The set of examples in How to interpret a QQ plot includes the basic shape in your question. Namely, the ends of the line of points turn counter-clockwise relative to the middle. Given that sample quantiles (i.e., your data) are on the y-axis, and theoretical quantiles from a standard normal are on the x-axis, that means the tails of your distribution are fatter than what you would see from a true normal. In other words, those points are much further from the mean than you would expect if the data generating process were actually a normal distribution.
There are lots of distributions that are symmetrical and have fatter tails than the normal. I would often start by looking at $t$-distributions, because they are well understood, and you can adjust the tail 'fatness' by modulating the degrees of freedom parameter. Your example is notable in that the middle is very straight, and the ends are also very straight and roughly parallel to each other, with fairly sharp corners in between. That suggests you have a mixture of two distributions with the same mean, but different standard deviations. I can generate a plot that looks pretty similar to yours pretty easily in R with the following code:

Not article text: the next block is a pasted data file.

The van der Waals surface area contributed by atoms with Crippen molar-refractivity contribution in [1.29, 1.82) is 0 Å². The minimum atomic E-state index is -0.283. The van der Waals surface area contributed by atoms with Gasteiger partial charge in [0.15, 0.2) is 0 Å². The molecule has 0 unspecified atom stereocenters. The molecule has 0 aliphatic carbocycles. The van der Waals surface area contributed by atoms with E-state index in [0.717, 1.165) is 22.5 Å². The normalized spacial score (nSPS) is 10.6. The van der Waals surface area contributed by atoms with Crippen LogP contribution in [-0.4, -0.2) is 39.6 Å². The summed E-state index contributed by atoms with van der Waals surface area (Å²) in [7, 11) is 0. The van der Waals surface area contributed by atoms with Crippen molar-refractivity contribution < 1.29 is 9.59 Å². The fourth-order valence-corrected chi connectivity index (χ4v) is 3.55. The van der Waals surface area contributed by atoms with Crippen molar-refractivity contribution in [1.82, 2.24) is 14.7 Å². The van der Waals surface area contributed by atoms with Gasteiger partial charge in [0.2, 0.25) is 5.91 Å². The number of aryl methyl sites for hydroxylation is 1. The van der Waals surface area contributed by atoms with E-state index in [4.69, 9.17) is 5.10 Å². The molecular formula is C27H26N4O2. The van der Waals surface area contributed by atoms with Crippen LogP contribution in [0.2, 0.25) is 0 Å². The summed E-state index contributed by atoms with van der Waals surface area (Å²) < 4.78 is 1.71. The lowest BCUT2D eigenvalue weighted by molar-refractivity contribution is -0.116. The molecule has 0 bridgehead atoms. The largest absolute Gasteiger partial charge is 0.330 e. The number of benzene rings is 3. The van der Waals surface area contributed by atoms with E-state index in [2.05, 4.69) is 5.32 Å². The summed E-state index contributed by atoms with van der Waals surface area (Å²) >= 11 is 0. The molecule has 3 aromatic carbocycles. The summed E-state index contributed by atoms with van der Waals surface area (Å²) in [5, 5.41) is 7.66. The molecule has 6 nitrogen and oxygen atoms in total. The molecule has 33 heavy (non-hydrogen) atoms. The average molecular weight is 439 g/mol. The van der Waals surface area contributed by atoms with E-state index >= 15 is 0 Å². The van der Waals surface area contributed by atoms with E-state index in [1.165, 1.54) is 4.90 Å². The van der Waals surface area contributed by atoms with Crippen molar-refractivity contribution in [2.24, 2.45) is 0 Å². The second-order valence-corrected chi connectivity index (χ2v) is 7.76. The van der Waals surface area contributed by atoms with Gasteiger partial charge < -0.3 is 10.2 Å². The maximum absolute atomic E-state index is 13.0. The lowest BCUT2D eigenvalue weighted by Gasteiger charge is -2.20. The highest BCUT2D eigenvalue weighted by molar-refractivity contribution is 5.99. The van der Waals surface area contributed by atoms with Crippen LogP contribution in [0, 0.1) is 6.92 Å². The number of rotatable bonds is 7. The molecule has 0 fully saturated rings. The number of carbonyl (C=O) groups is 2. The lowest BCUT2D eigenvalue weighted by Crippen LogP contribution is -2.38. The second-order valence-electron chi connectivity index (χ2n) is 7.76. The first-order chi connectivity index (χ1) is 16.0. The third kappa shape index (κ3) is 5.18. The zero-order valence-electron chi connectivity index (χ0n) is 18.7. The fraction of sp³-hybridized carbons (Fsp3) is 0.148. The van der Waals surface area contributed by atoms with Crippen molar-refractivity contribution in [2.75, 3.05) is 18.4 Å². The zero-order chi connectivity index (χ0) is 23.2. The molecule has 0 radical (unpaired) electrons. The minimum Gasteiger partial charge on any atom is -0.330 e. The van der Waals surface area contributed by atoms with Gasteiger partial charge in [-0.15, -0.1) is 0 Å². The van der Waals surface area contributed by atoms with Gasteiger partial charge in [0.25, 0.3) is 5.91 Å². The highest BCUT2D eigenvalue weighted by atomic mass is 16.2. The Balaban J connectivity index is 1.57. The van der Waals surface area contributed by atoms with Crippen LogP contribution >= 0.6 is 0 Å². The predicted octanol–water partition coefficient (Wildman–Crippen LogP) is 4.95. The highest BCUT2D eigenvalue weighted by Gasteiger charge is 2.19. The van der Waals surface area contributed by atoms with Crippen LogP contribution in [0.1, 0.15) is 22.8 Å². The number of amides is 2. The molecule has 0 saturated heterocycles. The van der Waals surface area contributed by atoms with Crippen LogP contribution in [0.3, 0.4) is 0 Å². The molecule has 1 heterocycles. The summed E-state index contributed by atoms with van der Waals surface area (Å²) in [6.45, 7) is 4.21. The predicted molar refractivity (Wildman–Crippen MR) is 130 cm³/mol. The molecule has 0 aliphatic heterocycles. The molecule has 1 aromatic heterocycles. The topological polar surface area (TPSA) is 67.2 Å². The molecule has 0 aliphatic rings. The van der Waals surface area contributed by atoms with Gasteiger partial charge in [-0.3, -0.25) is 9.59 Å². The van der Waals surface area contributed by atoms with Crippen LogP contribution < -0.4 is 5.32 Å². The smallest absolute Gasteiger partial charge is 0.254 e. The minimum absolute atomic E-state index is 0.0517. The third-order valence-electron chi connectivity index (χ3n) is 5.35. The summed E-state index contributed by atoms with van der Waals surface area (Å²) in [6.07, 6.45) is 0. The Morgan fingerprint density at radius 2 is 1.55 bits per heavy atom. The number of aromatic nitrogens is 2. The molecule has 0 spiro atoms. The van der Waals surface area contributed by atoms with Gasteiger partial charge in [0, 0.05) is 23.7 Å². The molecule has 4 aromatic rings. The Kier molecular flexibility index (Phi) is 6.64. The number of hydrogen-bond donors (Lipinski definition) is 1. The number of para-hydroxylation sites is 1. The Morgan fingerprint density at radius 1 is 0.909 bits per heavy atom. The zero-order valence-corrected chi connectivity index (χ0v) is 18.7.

set.seed(646) # this makes the example exactly reproducible
s = 4 # this is the ratio of SDs
x = c(rnorm(11600, mean=0, sd=1), # 99.7% of the data come from the 1st distribution
rnorm( 400, mean=0, sd=s)) # small fraction comes from 2nd dist w/ greater SD
qqnorm(x) # a basic qq-plot
A better way to determine the mixing proportions and relative SDs would be to fit a Gaussian mixture model. In R, that can be done with the Mclust package, although any decent statistical software should be able to do it. I demonstrate a basic analysis in my answer to How to test if my distribution is multimodal?
You might also simply make some boxplots of your residuals as a function of your categorical variables, either individually or in specified combinations. It may well be that the heteroscedasticity can be easily found and yield meaningful insights into your data.
As @COOLserdash noted, I wouldn't worry about this for purposes of statistical inference, although if you can identify a heterogeneous subgroup, you can model your data using weighted least squares. For purposes of prediction, mean predictions should be unaffected by this, but prediction intervals based on normality will be incorrect and yield 'black swans' and occasionally cause problems. So long as you don't collapse the global financial system, it might not be so bad. You could just make the prediction intervals wider, or you could again model it, especially if the subgroups are identifiable.